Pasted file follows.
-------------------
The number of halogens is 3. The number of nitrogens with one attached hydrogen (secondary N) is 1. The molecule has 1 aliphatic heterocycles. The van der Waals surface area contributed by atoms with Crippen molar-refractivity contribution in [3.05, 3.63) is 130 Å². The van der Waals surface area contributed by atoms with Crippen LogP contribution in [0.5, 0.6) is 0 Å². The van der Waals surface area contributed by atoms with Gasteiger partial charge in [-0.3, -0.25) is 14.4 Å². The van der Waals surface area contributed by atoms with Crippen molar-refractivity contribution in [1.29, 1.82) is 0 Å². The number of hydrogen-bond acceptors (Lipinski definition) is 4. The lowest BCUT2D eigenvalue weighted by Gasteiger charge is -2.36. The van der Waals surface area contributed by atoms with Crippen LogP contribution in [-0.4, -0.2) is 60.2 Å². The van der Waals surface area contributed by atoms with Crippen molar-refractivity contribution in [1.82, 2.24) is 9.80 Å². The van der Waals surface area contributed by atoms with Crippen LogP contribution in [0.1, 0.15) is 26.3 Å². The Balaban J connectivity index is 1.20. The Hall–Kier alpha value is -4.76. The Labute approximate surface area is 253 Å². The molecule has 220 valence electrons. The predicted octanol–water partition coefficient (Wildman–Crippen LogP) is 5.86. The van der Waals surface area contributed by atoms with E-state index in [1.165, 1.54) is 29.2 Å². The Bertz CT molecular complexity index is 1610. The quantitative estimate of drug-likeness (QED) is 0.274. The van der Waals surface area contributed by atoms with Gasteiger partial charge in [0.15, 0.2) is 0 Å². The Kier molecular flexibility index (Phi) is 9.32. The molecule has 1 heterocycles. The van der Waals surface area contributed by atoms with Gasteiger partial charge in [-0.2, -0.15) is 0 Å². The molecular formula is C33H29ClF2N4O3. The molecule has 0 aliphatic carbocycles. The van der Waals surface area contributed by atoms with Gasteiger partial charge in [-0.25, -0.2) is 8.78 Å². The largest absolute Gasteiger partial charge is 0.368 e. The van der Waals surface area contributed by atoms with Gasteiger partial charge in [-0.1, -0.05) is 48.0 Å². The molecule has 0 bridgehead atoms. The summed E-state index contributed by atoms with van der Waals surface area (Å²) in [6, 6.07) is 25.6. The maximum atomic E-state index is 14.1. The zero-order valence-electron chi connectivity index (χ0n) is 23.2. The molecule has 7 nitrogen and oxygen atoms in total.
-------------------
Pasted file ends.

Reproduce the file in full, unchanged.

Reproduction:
The number of halogens is 3. The number of nitrogens with one attached hydrogen (secondary N) is 1. The molecule has 1 aliphatic heterocycles. The van der Waals surface area contributed by atoms with Crippen molar-refractivity contribution in [3.05, 3.63) is 130 Å². The van der Waals surface area contributed by atoms with Crippen LogP contribution in [0.5, 0.6) is 0 Å². The van der Waals surface area contributed by atoms with Gasteiger partial charge in [-0.3, -0.25) is 14.4 Å². The van der Waals surface area contributed by atoms with Crippen molar-refractivity contribution in [1.29, 1.82) is 0 Å². The number of hydrogen-bond acceptors (Lipinski definition) is 4. The lowest BCUT2D eigenvalue weighted by Gasteiger charge is -2.36. The van der Waals surface area contributed by atoms with Crippen LogP contribution in [-0.4, -0.2) is 60.2 Å². The van der Waals surface area contributed by atoms with Crippen molar-refractivity contribution in [1.82, 2.24) is 9.80 Å². The van der Waals surface area contributed by atoms with Crippen LogP contribution in [0.1, 0.15) is 26.3 Å². The Balaban J connectivity index is 1.20. The Hall–Kier alpha value is -4.76. The Labute approximate surface area is 253 Å². The molecule has 220 valence electrons. The predicted octanol–water partition coefficient (Wildman–Crippen LogP) is 5.86. The van der Waals surface area contributed by atoms with E-state index in [1.165, 1.54) is 29.2 Å². The Bertz CT molecular complexity index is 1610. The quantitative estimate of drug-likeness (QED) is 0.274. The van der Waals surface area contributed by atoms with Gasteiger partial charge in [0.15, 0.2) is 0 Å². The Kier molecular flexibility index (Phi) is 9.32. The molecule has 1 heterocycles. The van der Waals surface area contributed by atoms with Gasteiger partial charge in [-0.2, -0.15) is 0 Å². The molecular formula is C33H29ClF2N4O3. The molecule has 0 aliphatic carbocycles. The van der Waals surface area contributed by atoms with Gasteiger partial charge in [-0.25, -0.2) is 8.78 Å². The largest absolute Gasteiger partial charge is 0.368 e. The van der Waals surface area contributed by atoms with Gasteiger partial charge in [-0.1, -0.05) is 48.0 Å². The molecule has 0 bridgehead atoms. The summed E-state index contributed by atoms with van der Waals surface area (Å²) in [6, 6.07) is 25.6. The maximum atomic E-state index is 14.1. The zero-order valence-electron chi connectivity index (χ0n) is 23.2. The molecule has 7 nitrogen and oxygen atoms in total.